Two L.a. Rabbis Win High Praise for Help in Arrest of Alleged Rapist

Two young Orthodox rabbis have become instant heroes by tracking down a suspected serial rapist.

Rabbis Chaim Kolodny, 31, and Shmuel Manne, 34, were besieged by television and newspaper reporters last Friday, after they and other members of the Hatzolah emergency medical service were instrumental in the capture of a man believed to have committed four sexual assaults and attempted four others.

Hatzolah, or Hebrew for Rescue, was established in Los Angeles a year ago as the city’s only volunteer emergency medical service. It operates mainly in the heavily Jewish mid-Wilshire and Fairfax districts.

Police had earlier transmitted a composite drawing of the suspect to the group, and Kolodny, who serves as director of the Cheder of Los Angeles boys and girls schools, had transmitted the description to the community through e-mail and fliers, the Los Angeles Times reported.

Abraham Matyas, a Hatzolah volunteer, was driving in the neighborhood on the evening of Aug. 15 when he spotted a pedestrian fitting the suspect’s description and started following him.

To avoid arousing the suspect’s suspicions, Matyas called in other volunteers to join the chase and switched cars, with the two rabbis taking up the pursuit at a minimall. They followed the man as he stopped at a couple of residences and rang the doorbells, without getting a response.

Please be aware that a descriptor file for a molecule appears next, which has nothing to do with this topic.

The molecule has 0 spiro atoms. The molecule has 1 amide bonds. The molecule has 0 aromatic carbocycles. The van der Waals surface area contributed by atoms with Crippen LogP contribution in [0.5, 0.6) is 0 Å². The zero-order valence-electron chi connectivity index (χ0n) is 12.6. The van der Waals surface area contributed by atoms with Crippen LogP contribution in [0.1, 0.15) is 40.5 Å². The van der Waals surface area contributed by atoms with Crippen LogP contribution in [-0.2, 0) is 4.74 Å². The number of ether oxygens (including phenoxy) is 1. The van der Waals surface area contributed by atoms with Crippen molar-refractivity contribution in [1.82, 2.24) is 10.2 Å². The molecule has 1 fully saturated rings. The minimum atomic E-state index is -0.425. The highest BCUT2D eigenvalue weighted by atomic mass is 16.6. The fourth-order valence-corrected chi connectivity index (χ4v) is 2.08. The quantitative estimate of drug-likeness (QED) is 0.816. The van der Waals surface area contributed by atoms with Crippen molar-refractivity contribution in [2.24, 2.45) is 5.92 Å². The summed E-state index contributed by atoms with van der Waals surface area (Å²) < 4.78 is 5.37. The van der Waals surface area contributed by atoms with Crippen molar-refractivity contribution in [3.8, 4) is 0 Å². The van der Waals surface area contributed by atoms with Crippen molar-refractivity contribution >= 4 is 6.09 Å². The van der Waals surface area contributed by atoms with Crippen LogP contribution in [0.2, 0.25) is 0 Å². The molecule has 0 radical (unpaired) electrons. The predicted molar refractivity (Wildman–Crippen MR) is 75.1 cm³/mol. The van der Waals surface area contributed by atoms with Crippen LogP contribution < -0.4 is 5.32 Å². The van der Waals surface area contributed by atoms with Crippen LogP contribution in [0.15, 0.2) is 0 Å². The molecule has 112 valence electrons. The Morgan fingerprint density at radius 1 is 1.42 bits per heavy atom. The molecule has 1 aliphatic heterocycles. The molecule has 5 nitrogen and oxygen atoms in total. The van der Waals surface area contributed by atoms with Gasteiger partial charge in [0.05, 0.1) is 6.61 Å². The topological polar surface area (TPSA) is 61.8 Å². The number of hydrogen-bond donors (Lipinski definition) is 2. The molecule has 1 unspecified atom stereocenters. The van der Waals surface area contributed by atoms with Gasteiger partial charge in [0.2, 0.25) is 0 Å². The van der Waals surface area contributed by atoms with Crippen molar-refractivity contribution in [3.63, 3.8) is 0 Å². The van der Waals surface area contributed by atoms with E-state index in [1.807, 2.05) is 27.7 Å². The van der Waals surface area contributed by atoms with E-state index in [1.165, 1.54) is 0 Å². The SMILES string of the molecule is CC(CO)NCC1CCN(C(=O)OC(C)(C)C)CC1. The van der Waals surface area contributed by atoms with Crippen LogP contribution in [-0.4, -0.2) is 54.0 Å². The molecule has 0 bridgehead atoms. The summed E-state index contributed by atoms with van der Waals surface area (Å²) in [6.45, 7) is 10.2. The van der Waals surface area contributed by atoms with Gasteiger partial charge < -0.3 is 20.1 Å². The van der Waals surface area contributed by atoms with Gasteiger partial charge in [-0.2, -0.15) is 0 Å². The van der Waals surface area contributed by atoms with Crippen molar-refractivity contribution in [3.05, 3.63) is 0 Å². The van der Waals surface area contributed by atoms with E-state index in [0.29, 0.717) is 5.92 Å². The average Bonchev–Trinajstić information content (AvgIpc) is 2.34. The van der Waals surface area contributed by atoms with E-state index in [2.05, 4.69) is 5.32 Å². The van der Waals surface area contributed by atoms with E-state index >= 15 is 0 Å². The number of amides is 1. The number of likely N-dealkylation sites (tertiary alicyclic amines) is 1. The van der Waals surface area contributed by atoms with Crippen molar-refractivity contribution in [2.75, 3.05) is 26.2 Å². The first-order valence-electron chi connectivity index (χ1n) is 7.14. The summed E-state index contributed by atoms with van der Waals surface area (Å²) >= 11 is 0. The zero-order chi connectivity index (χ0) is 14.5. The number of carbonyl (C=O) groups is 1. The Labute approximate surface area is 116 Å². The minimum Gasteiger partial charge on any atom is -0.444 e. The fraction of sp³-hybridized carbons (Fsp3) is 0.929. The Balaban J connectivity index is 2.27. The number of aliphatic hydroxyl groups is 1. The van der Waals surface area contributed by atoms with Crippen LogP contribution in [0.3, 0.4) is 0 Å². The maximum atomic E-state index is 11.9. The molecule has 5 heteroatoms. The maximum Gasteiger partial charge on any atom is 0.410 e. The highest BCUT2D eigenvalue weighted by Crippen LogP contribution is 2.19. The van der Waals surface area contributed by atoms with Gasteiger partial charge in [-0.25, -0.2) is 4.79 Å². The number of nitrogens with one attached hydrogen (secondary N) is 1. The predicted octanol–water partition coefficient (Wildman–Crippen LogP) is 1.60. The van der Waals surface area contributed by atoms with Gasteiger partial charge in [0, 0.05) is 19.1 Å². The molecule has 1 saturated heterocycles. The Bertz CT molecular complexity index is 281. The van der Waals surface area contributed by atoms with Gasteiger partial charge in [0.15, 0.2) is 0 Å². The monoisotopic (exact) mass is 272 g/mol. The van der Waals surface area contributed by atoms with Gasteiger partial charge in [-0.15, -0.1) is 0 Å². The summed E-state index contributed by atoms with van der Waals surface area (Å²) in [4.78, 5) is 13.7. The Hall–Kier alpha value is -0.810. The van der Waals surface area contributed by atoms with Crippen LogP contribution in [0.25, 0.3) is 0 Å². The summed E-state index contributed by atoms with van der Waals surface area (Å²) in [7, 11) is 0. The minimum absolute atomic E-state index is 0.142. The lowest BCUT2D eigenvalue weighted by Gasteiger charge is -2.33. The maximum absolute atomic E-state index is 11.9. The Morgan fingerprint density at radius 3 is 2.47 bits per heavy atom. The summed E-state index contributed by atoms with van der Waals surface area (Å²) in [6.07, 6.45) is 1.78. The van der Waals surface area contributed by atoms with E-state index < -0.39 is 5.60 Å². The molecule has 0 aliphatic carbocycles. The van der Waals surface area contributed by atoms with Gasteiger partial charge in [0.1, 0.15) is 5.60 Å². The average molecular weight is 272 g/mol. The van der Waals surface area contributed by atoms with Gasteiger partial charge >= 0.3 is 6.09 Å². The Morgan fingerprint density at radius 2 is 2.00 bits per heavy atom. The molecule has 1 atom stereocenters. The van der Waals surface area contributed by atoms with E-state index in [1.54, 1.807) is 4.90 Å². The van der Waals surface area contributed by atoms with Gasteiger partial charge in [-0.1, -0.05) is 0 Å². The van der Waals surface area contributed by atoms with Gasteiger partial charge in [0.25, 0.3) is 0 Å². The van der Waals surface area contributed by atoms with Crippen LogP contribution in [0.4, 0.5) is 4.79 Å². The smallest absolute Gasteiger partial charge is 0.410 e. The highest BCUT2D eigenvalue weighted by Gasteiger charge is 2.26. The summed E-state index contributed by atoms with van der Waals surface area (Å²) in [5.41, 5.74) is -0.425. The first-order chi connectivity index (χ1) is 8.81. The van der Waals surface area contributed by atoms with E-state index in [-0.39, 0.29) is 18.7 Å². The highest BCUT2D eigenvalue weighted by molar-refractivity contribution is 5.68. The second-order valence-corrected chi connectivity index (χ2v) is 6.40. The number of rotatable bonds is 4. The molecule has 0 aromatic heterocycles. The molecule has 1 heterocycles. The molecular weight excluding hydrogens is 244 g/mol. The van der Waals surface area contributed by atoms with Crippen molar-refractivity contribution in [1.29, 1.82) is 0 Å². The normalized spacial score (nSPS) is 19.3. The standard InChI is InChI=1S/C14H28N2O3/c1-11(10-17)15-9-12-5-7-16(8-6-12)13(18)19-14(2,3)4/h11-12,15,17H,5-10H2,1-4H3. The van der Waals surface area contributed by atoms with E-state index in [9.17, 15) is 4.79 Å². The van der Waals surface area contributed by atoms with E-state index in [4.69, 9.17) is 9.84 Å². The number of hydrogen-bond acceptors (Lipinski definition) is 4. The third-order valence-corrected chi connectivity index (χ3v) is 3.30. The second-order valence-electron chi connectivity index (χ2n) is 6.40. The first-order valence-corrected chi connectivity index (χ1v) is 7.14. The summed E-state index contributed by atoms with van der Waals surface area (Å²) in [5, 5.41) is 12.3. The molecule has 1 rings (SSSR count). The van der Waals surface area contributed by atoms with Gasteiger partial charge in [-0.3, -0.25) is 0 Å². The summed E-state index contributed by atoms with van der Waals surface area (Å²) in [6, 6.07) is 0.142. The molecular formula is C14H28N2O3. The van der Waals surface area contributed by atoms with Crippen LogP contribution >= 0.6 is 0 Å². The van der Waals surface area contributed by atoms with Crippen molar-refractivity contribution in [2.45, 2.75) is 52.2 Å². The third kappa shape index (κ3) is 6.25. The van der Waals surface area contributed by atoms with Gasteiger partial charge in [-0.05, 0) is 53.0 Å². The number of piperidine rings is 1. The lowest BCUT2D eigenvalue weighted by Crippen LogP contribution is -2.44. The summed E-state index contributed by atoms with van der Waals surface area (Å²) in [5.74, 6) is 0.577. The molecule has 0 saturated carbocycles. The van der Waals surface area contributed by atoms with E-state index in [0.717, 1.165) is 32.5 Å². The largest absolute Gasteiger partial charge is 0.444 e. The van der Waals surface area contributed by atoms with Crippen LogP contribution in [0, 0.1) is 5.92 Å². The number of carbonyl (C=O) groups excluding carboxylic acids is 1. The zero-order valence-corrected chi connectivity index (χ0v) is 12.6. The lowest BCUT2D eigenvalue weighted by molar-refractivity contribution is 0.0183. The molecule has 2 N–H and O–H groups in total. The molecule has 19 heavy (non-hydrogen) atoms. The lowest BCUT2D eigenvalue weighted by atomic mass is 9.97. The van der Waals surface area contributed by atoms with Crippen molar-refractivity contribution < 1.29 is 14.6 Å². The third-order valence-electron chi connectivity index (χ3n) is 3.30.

Satisfied that the man fitted the suspect’s description, Kolodny used his cell phone to call police, who arrested Gary David Johnson, 41, a man with an extensive criminal record in California, Pennsylvania, Florida and North Carolina, according to authorities.

The Los Angeles County District Attorney’s office announced Monday that Johnson has been charged with 20 felony counts, including forcible rape, sexual battery, burglary and robbery.

If Johnson, who is charged with attacking mainly elderly women, is convicted, the two rabbis and their friends stand to collect a $25,000 award, which will be earmarked by Hatzolah to buy defibrillators.

Lauded by police, Kolodny said, “I don’t feel like a hero, but I’m happy for all the bubbes,” or grandmothers, “in the area.”

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